Tools Don’t Make The Expert, Knowledge Does

Moleskine Notebook and Pilot G-2 Pen

Chris Brogan said something in his Hemingway’s Pencils post last week that really hit my hot button:

Moleskine Notebook and Pilot G-2 Pen

No one ever asked Hemingway which pencils he used to write his books. The tools aren’t the thing. The effort and the content and the promotion and the connection and the networking and the building value are the thing.

This is an important distinction as people still equate the knowledge and experience of using social media tools with the quality of the work someone does, and whether they can call themselves a social media expert.

I have used Moleskine notebooks and Pilot G-2 pens for over six or seven years. I have used computers to write since 1986. I have gone through hundreds of legal pads. But none of this makes me a good writer. Knowing the best words to use to convey an idea, knowing how to construct sentences for maximum impact, knowing how to string ideas together, knowing how to tell a story. Those are the things that make me a good writer.

However, to listen to some of the “no social media experts” crowd, it’s the amount of time that I have used my writing tools that make me a good writer. And to hear their argument, I lose my expertise each time I switch to a different writing tool. Switch from pen to computer? Start all over, your pen writing knowledge is useless.

The point is that it doesn’t matter how long I have used a tool, it’s what I do with those tools that make me an expert. It’s not how long I have owned a particular pen, or if I switch to a different brand of notebook (as if). It’s the knowledge and experience that I bring to my writing that does it.

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My book, Branding Yourself: How to Use Social Media to Invent or Reinvent Yourself (affiliate link), is available for pre-order on Amazon.com. I wrote it with my good friend, Kyle Lacy, who I also helped write Twitter Marketing For Dummies (another affiliate link).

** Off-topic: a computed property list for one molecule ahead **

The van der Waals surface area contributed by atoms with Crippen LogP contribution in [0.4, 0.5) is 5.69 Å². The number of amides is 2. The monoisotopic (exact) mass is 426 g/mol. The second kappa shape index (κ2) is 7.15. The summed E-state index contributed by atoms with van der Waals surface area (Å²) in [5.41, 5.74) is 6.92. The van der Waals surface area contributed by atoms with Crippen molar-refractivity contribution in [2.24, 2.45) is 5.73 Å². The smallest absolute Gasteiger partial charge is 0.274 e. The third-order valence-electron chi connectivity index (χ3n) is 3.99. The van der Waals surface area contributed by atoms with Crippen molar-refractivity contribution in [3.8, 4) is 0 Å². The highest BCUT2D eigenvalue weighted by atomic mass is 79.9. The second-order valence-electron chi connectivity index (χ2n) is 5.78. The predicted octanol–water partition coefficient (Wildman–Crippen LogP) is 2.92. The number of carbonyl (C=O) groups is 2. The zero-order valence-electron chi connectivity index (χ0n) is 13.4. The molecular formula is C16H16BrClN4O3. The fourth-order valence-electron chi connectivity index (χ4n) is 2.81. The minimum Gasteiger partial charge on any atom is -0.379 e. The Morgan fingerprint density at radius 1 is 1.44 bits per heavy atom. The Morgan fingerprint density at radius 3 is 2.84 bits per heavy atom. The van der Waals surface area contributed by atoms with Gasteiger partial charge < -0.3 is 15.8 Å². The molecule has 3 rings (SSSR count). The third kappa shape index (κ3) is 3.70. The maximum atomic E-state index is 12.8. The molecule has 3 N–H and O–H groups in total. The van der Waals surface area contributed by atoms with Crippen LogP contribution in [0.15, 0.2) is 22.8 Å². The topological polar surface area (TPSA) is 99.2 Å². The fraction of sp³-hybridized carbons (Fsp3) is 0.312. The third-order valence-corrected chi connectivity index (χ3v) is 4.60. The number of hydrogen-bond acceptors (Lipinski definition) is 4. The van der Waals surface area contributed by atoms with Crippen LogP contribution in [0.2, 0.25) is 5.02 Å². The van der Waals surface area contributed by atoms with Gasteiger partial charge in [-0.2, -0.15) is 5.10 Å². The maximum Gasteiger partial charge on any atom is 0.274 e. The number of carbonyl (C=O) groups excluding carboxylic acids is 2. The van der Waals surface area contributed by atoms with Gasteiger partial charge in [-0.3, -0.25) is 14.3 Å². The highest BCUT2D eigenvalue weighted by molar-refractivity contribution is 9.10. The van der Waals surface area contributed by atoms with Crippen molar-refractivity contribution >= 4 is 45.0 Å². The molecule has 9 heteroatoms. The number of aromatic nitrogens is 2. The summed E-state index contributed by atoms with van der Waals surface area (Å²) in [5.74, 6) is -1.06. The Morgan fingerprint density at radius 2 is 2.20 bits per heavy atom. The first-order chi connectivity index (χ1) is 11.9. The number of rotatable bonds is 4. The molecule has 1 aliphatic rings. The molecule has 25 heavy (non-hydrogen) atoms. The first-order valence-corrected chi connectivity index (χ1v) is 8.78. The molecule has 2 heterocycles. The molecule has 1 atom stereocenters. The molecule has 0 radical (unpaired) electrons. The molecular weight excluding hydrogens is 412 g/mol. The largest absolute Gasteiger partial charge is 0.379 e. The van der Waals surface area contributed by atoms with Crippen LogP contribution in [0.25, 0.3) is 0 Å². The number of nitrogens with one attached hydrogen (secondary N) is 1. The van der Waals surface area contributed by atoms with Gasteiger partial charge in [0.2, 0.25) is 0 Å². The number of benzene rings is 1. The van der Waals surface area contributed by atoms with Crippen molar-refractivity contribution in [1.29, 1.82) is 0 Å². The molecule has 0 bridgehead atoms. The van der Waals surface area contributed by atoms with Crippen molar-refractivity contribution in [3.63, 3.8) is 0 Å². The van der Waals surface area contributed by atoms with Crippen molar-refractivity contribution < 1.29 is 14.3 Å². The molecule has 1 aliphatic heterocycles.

Time to Stop Misapplying the 10,000 Hour Rule

I’ve been thinking about the whole “it takes 10,000 hours to be an expert” thing, and I’ve come to one conclusion:

Most people are getting it wrong.

If you’re quoting it at me, especially in terms of business or technology, you’re taking it out of context.

The 10,000 hour rule comes from Malcolm Gladwell’s book, Outliers (affiliate link). The rule applies to people who have reached extraordinary success in their chosen field, whether it’s football, golf, chess, violin, hockey, computers, etc.

It’s about people who stand out as the best of the best, because they spent 10,000 hours practicing their skills, while the “still pretty damn good” crowd only spent 8,000 hours.

Here’s where people get it wrong: Gladwell did not say that if you want to be good, if you want to be an expert, at something, you have to spend 10,000 hours doing it (which is about 4 hours a day, every day, for almost 7 years).

But people continually misquote the rule (mostly because they haven’t read the book), and then misapply it to the use of tools.

“If you haven’t used these tools for 10,000 hours, then you can’t call yourself an expert,” they say.

That’s what is commonly known in the business world as “a load of crap.”

Tying expertise into time spent using a tool is just plain stupid. If I want an expert carpenter to build a deck for my house, I’m not looking for a guy who has spent 10,000 hours swinging a hammer. I want a guy who has spent 10,000 hours building things.